I see the advances in tech and use of AI as a way of supporting the in-house lawyer and something to be embraced rather than feared. Of particular benefit is in the drafting and negotiation of contracts. A simple example is the time saving by no longer having to manually proof read and ensure cross-referencing is accurate.

As an IP lawyer, I see AI in use to help brand owners in many ways, including locating infringing products to developing creative assets. Working independently, I have less need for team management tools but tech offers us all ways to streamline how we do what we do so that we have more time available to focus on the advice.

We know you are a huge advocate of mentoring. How do you think it benefits both parties?

Mentoring offers benefits to everyone, no matter where you are at in your career. We can all learn from others who walk the same path as us. Mentoring gives an opportunity to hear different points of view and perspective. It can inspire and motivate. And it can help with building confidence. To be asked to be a mentor is also a huge compliment and privilege.

What makes a mentee stand out to you?

An openness and willingness to listen. A mentee doses not have to take on board everything a mentor might say, but there might be nuggets within that.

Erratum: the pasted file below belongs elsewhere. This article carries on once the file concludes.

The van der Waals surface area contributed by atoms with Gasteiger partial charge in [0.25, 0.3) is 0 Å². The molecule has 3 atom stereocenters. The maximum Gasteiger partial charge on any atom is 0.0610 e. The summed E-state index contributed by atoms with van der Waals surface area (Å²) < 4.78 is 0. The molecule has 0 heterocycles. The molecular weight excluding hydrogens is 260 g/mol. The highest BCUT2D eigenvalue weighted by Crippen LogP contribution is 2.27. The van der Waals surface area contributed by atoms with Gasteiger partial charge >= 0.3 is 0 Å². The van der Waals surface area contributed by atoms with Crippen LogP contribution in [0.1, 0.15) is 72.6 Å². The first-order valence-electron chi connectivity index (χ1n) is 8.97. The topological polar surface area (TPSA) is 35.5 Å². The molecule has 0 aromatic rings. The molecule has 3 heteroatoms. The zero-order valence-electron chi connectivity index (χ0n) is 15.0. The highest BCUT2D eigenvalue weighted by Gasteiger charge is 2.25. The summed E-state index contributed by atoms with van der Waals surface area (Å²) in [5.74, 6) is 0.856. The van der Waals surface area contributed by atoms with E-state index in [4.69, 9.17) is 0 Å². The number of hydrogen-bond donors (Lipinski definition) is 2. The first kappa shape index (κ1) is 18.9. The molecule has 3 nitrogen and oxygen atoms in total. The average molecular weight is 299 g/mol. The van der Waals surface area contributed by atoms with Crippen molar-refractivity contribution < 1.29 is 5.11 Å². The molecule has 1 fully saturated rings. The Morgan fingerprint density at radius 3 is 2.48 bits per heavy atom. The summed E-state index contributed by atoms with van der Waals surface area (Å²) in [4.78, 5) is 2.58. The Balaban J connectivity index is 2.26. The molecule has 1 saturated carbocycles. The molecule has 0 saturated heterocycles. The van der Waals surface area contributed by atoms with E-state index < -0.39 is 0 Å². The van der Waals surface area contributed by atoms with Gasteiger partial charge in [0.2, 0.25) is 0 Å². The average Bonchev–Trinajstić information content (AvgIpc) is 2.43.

Any tips for getting the most out of having a mentor?

Ask questions and be curious and open to discussing issues. For me mentoring is conversation and exploration, rather than a Q&A. A mentor can offer a viewpoint based on their experiences and their values.

And from the other side, what advice would you give someone thinking about becoming a mentor for the first time?

That as a mentor, we are there to share our knowledge, skills and experience, with the aim of helping another to develop and grow. It’s less about achieving a specific goal or outcome. It could be a more long-term relationship as the trust develops.

Switching gears a bit, what drew you to working with IPSE, and how has it shaped your journey?

I joined as a member of IPSE during 2020 at a time when I was primarily looking to meet others who understood the challenges (and highs) of working independently. It takes time to build a network and I continue to invest time through IPSE in doing that. The guidance that IPSE offers its members, particularly on issues like IR35, has helped me develop from a worker in my business to the CEO of it.

What do you like to do in your downtime?

I am a fitness fanatic and spend much of my free time in the gym, swimming and playing tennis. I also love watching tennis and as a year-round sport, there are lots of opportunities for that, either on TV or live. I also enjoy going to the theatre.

And finally, what's the last book or movie that really grabbed your attention?

The last book I read was Magpie by Elizabeth Day – not your average psychological thriller, in a good way. I am a big fan of her podcast How to Fail.

The last film I saw at the cinema was the latest Mission Impossible film, Dead Reckoning. I had forgotten when I went in that it was Part 1 of 2, so that was a bit disappointing at the end!